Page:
Pit bulls are extremely misunderstood.
Pit bulls are by far the most common breed seen in animal shelters, but that’s just because they’re misunderstood. While most people assume the animals to be aggressive and vicious, one study conducted by the website Dognition found that pit bulls were ranked out of 35 common breeds as one of the least aggressive.
Shelter dogs are extremely unique.
If you want a dog that’s truly one of a kind, then the shelter is the place to go. According to one study of over 900 pups published in PLoS ONE, the average shelter mutt is a mix of three different breeds!
Dogs give children a better home environment.
It’s true what they say about shelter dogs: Not only do you save them, but they save you, too. In fact, one study conducted by researchers at the University of Florida found that having a pet dog around allows children better cope with stress, setting them up for success in the future.
The majority of shelter dogs are euthanized.
It’s sad, but true: According to the pet adoption website PetFinder, approximately 60 percent of shelter dogs nationwide are put to sleep every year because they can’t find a home.
Overpopulation is a huge problem.
Adorable as puppies may be, the world simply has too many of them—at least compared to the current demand for pets. Not only are the majority of dogs not neutered, but the average fertile dog produces one litter a year, with each litter consisting of anywhere from four to six babes. And when these dogs can’t find homes, they are sent to shelters, thus creating a high demand for a small number of shelters.
Most shelter dogs have already been neutered or spayed.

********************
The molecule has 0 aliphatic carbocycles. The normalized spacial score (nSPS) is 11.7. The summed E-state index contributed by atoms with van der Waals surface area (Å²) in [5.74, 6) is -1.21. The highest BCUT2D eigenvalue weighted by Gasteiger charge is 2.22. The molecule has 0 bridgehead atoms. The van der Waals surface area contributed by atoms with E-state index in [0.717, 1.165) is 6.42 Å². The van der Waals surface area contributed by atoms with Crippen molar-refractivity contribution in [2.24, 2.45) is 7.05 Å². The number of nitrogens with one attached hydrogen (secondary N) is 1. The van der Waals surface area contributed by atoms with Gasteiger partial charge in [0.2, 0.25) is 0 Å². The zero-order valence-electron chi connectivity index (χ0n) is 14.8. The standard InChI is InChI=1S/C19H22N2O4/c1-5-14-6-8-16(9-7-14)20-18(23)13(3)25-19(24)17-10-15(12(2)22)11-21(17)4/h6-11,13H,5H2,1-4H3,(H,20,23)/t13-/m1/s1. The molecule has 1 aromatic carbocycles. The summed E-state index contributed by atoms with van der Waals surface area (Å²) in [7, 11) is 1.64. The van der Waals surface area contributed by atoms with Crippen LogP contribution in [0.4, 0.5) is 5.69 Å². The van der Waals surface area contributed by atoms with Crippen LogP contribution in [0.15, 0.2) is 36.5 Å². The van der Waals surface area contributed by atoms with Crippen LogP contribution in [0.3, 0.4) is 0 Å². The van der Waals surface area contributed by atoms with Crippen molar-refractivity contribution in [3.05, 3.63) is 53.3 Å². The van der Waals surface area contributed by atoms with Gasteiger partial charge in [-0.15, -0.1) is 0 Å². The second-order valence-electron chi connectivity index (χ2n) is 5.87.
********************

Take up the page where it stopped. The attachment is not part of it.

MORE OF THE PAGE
Getting a dog neutered or spayed is expensive, but it’s not an expense you have to worry about when adopting a shelter dog. The majority of shelters will cover the cost of the procedure while the dog is under their care, and these prices are already included in the small fee you pay to adopt your new furry best friend.
Many shelter dogs are trained.
Because so many dogs are brought to the shelter having already lived in a home environment, it’s more than likely that you’ll find that your new pet already knows some of the basic commands.
When you adopt, you’re supporting a good cause.
By adopting, you’re fighting back against puppy mills, where dogs are kept in “overcrowded, soiled cages” and are unable to socialize or roam.
Shelter dogs love humans.
One study published in the Journal of Veterinary Behavior: Clinical Applications and Research revealed that shelter dogs are “more socially driven to gaze and interact with humans” compared to pet dogs. Basically, if you adopt instead of shop, get ready to receive all the cuddles in the world!
Owning a dog can help you live longer.
Adopting a dog from the shelter is a win-win situation. According to one study of 3.4 million individuals published in Scientific Reports, single dog owners were 33 percent less likely to die compared to their pet-free pals.
Most dogs don’t ever find a forever home.
If you’re still on the fence about adopting a shelter dog, then consider this: According to the Mosby Foundation, a nonprofit that helps care for injured and abused animals, only 1 out of every 10 dogs born ever gets placed in a permanent, loving home.